Kenya Airways has embarked on a new initiative that targets raising over Rand 8.5 million (£540,000) annually for wildlife conservation in Kenya, in partnership with the Born Free Foundation.
Under the campaign dubbed ‘Change Brings Change’, bags will be circulated in all Kenya Airways’ flights for passengers to donate to wildlife conservation causes throughout the world. The raised funds will then be deployed to national parks and conservancies.
The initiative projects that up to Rand 700 000 (£45,000) could be raised every month, based on current passenger traffic handled by the airline. Global foreign exchange specialist, Travelex, will be involved in handling the collections.
Kenya Airways Group Managing Director and Chief Executive Officer, Dr. Titus Naikuni said that the initiative underlined the airline’s commitment to promoting sustainable development in Africa by conserving wildlife.
“Wildlife is not only part of our heritage in Kenya but also a key driver of the tourism industry, which is a major foreign exchange earner and creator of job opportunities. For this reason, we all have a responsibility to support the conservation of wildlife. I would like to challenge guests on all our flights to give generously to this noble cause,” Dr Naikuni added.
The new initiative comes in the wake of growing concern over escalating cases of wildlife poaching, especially of rhinos and elephants, largely driven by demand for ivory and rhino horn in the Far East.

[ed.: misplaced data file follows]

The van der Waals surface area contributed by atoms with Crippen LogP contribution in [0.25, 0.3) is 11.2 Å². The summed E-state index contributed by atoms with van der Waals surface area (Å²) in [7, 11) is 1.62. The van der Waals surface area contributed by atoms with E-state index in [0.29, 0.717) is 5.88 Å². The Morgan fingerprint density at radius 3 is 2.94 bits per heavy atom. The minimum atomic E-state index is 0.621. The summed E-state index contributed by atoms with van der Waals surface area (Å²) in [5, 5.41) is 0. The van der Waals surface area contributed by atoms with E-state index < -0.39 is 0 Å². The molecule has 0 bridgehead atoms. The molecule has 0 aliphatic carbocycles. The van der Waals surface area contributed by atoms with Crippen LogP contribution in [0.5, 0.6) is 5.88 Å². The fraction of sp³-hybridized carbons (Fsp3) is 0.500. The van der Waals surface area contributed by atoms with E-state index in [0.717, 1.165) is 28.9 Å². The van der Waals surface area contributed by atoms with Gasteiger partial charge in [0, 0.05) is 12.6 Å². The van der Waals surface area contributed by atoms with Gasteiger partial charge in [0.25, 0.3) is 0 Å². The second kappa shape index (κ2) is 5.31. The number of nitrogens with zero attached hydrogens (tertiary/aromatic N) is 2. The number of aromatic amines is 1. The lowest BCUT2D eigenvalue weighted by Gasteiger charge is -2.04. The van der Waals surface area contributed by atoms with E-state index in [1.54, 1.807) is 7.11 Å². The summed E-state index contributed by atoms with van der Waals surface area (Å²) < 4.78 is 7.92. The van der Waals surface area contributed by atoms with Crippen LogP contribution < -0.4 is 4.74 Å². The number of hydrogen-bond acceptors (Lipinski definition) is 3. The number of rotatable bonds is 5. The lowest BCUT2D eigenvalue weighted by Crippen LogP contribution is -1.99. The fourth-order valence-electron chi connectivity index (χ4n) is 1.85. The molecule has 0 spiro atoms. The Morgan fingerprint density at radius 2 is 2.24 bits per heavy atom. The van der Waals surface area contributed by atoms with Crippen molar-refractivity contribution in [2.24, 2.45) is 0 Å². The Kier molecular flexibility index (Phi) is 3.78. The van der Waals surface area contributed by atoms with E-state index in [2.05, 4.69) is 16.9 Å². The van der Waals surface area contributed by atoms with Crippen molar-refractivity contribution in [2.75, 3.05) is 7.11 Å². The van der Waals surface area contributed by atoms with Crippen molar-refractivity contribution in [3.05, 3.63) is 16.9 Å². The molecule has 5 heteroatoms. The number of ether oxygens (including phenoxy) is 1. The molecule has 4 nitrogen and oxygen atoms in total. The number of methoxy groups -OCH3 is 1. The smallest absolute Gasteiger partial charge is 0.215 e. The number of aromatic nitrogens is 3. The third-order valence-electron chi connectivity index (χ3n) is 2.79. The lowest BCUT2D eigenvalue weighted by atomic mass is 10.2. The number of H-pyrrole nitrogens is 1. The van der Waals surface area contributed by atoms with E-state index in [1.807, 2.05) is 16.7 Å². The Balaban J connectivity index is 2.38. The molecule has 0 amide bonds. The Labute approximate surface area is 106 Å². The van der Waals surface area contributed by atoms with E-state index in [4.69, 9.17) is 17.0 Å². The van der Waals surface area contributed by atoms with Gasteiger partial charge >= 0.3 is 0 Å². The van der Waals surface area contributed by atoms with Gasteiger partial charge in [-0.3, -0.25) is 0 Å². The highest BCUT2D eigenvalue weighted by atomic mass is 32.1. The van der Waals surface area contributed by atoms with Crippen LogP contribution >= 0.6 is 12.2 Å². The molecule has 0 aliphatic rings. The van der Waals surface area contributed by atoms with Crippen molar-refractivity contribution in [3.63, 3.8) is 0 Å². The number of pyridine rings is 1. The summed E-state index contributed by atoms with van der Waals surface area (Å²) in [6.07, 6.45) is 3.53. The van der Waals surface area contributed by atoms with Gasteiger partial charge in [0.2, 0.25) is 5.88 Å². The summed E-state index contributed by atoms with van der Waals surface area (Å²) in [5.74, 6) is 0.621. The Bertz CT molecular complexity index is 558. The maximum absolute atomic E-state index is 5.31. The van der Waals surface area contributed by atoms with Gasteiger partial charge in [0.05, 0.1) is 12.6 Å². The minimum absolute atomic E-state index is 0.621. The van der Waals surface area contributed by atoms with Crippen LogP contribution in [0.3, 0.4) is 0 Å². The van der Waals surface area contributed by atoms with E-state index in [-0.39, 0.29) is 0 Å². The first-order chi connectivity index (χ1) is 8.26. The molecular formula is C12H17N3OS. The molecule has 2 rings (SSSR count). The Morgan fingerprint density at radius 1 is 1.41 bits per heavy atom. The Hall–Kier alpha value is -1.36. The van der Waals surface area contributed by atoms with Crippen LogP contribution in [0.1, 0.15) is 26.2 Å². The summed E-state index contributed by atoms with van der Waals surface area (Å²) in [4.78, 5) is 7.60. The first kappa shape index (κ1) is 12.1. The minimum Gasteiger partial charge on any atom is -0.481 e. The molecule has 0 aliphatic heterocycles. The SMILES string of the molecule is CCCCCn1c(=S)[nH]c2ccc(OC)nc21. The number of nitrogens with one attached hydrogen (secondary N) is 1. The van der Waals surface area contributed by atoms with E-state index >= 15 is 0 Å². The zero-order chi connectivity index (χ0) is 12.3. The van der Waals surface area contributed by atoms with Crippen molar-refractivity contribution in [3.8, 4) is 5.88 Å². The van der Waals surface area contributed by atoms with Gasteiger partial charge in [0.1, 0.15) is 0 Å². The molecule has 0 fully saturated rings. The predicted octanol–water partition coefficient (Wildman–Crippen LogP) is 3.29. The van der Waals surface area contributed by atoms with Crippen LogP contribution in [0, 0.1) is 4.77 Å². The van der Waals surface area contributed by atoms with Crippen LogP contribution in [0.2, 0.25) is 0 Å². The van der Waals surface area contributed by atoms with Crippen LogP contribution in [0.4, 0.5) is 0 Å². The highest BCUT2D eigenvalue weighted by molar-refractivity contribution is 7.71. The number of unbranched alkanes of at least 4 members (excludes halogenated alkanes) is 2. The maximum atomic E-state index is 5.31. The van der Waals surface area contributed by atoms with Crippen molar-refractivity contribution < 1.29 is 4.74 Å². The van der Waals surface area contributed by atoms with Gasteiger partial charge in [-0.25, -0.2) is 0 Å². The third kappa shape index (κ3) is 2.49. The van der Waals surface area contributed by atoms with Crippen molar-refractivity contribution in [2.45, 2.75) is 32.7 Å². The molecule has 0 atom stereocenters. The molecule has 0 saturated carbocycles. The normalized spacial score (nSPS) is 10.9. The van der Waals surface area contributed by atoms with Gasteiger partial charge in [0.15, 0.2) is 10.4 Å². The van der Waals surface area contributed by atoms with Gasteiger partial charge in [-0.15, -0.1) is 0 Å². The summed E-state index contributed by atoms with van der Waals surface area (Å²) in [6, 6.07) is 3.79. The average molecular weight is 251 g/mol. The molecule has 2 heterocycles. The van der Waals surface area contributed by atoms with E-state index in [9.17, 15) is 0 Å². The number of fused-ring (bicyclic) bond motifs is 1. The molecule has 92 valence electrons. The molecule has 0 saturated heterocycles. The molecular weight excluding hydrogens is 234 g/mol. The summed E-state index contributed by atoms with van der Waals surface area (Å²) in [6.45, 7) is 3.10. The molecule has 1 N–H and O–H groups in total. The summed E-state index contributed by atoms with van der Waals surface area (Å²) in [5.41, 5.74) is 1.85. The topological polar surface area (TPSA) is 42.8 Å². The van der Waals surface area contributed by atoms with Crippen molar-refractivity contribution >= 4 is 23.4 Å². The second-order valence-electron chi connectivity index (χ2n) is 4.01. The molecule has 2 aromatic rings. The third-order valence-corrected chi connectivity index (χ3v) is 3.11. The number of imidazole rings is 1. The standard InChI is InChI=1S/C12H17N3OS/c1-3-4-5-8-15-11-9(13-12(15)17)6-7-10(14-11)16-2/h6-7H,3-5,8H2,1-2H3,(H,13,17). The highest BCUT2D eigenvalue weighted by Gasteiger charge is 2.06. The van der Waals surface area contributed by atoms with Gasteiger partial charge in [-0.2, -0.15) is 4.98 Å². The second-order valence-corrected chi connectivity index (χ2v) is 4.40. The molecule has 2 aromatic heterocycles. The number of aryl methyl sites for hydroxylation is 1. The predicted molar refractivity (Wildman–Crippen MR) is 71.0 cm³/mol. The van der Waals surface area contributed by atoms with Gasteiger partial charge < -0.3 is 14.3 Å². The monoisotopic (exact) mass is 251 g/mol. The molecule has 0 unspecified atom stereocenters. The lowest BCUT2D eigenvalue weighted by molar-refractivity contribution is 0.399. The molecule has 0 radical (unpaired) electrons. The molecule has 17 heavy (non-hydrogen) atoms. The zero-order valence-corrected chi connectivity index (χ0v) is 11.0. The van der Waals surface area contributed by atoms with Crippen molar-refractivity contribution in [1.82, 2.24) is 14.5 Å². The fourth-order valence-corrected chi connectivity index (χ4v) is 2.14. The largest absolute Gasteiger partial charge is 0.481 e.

According to official statistics from the Kenyan Ministry of Environment, Water and Natural Resources, the country has lost 214 elephants and 36 rhinos to poaching since the beginning of the year. A similarly bleak picture is facing wildlife in South Africa, as well as in other African countries.
In addition to poaching, other challenges facing wildlife conservation across the world include climate change, human-wildlife conflict and pressure from the burgeoning human population.
The founder of the Born Free Foundation, Virginia McKenna, said that the initiative would help plug gaps in financing wildlife conservation, which currently relies mainly on government allocations.
“We all have a responsibility to invest in conserving our wildlife. There is more value in investing in living creatures than it is putting money into inanimate objects,” Ms McKenna added.
The new initiative follows others supported by the airline. In July, Kenya Airways joined the ‘Hands Off Our Elephants’ campaign. Spearheaded by Kenya’s First Lady, Margaret Kenyatta, the initiative is driven by Wildlife Direct, a wildlife conservation charity, and it aims at ending elephant poaching and ivory trafficking through Kenya, as well as eliminating demand for the commodity around the world.